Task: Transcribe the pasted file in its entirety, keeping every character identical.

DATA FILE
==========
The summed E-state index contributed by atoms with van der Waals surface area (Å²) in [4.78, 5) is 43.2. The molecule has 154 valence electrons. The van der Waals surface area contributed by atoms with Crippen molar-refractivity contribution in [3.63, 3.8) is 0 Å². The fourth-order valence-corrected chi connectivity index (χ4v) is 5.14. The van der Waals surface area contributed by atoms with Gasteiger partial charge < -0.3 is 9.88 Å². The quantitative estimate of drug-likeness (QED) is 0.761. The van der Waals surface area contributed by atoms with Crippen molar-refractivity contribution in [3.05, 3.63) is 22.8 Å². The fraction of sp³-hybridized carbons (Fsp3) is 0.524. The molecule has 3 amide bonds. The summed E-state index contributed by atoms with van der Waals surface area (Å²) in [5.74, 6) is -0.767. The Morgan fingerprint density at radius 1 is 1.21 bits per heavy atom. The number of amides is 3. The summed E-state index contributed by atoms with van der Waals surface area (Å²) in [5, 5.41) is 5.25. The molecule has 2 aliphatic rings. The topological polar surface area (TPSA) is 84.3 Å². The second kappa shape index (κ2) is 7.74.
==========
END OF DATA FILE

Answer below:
The summed E-state index contributed by atoms with van der Waals surface area (Å²) in [4.78, 5) is 43.2. The molecule has 154 valence electrons. The van der Waals surface area contributed by atoms with Crippen molar-refractivity contribution in [3.63, 3.8) is 0 Å². The fourth-order valence-corrected chi connectivity index (χ4v) is 5.14. The van der Waals surface area contributed by atoms with Gasteiger partial charge < -0.3 is 9.88 Å². The quantitative estimate of drug-likeness (QED) is 0.761. The van der Waals surface area contributed by atoms with Crippen molar-refractivity contribution in [3.05, 3.63) is 22.8 Å². The fraction of sp³-hybridized carbons (Fsp3) is 0.524. The molecule has 3 amide bonds. The summed E-state index contributed by atoms with van der Waals surface area (Å²) in [5.74, 6) is -0.767. The Morgan fingerprint density at radius 1 is 1.21 bits per heavy atom. The number of amides is 3. The summed E-state index contributed by atoms with van der Waals surface area (Å²) in [5, 5.41) is 5.25. The molecule has 2 aliphatic rings. The topological polar surface area (TPSA) is 84.3 Å². The second kappa shape index (κ2) is 7.74.